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Five reasons why rail won't be replacing pipelines for moving tar sands oil

Anthony Swift

Posted November 6, 2013

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The issue of whether tar sands will move by rail if projects such as the Keystone XL tar sands pipeline are not built has become a major part of the debate about tar sands expansion. Tar sands proponents continue to search for ways to show that tar sands development is inevitable. First, they tried to argue that if not Keystone XL, then pipelines would be built to the Canadian coasts. They argued this until it became clear that Canadian communities and First Nations don’t want the risk of tar sands oil spills in their lands and waters any more than Americans do. So, now we are hearing a lot about rail as an alternative to major project such as the Keystone XL pipeline. This line of argument is important for tar sands proponents because any claim that Keystone XL passes the President’s climate test rests on the weak argument that tar sands will be developed at the same rate with or without the massive pipeline. This is the reasoning that the US State Department has used so far in its draft environmental reviews of the project to avoid taking the climate impacts of Keystone XL into account.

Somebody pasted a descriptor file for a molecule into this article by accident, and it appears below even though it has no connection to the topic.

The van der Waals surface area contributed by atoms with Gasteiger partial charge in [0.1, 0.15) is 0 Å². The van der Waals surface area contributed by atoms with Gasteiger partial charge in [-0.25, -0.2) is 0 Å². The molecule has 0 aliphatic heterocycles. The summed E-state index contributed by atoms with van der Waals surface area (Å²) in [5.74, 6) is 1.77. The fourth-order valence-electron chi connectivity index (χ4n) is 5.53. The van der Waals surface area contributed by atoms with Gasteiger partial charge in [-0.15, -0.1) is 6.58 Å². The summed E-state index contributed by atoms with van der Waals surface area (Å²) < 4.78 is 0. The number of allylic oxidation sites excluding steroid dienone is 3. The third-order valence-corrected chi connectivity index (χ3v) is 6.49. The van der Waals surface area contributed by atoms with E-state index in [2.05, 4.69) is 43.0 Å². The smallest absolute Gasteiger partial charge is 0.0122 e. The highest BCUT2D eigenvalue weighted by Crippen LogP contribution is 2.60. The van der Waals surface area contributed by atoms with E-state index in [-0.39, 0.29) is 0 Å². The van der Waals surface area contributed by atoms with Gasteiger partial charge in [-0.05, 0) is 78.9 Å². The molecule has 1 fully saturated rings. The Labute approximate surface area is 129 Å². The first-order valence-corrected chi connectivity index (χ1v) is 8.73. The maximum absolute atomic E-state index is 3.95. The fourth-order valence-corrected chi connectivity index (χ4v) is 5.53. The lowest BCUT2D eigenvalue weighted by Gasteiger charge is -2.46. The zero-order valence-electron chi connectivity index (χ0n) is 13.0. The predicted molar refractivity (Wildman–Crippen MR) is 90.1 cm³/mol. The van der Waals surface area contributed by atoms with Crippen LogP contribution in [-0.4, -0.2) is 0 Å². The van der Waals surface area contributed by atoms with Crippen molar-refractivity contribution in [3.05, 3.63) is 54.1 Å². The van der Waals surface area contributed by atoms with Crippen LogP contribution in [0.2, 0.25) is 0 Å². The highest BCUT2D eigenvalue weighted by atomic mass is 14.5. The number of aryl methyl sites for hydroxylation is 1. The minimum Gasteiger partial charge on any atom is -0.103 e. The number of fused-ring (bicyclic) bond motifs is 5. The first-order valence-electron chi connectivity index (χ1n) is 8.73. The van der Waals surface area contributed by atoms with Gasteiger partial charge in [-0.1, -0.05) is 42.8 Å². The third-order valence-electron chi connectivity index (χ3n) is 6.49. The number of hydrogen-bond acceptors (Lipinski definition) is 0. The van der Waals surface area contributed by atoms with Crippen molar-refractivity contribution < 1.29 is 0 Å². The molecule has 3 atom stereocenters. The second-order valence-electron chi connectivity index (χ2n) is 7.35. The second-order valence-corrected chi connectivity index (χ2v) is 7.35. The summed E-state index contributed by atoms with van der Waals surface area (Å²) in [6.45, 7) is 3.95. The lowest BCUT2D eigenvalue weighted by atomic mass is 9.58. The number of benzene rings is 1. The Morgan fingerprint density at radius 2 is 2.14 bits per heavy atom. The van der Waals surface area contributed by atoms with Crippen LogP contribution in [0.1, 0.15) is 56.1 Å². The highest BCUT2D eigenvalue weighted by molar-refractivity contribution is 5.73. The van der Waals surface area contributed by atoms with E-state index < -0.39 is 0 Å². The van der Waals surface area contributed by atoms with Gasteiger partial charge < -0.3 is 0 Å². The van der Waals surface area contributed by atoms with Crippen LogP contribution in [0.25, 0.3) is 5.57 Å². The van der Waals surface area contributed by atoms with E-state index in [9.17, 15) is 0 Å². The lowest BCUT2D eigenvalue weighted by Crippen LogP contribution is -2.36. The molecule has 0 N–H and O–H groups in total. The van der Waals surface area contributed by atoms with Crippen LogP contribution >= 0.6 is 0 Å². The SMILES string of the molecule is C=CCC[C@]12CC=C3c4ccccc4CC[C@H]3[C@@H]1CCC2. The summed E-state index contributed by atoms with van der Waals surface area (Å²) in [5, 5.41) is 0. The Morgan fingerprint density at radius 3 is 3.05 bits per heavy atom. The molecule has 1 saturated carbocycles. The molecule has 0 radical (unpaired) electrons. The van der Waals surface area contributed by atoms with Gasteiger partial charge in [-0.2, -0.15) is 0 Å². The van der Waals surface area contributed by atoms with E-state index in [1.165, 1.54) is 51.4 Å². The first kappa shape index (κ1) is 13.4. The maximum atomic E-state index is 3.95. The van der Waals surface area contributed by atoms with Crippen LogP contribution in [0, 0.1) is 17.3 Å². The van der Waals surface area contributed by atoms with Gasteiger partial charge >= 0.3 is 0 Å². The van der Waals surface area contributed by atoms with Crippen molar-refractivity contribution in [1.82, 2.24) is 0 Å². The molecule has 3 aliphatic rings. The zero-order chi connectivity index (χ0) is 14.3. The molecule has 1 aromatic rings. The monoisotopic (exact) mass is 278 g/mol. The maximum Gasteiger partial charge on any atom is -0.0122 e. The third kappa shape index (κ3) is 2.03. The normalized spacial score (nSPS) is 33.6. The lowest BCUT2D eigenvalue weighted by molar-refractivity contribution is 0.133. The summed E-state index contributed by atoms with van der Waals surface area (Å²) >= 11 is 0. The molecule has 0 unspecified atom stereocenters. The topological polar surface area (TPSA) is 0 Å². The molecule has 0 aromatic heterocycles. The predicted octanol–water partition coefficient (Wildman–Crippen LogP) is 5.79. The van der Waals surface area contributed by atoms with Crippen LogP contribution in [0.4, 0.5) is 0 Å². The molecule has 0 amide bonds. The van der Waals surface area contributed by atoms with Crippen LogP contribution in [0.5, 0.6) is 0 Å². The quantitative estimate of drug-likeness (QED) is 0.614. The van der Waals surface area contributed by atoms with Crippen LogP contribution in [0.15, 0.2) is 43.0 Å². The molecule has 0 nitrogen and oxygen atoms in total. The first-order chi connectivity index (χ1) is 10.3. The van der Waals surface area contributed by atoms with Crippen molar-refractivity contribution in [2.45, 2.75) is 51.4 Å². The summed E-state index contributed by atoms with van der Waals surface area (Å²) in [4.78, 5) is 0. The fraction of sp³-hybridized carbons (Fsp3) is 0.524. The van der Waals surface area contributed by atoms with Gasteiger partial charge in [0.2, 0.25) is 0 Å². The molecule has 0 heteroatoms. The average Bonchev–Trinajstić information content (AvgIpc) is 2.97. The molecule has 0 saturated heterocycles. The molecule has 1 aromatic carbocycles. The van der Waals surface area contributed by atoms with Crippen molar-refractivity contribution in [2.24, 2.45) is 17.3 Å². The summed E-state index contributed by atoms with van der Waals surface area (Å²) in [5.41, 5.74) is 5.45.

This is mistaken and irresponsible reasoning. As the following five points show, rail is not a substitute for major pipeline projects such as Keystone XL. Expansion of tar sands depends very much on the proposed Keystone XL pipeline and any responsible and accurate assessment of the climate impacts of Keystone XL needs to take the full emissions from the expansion that will be driven by this project into account.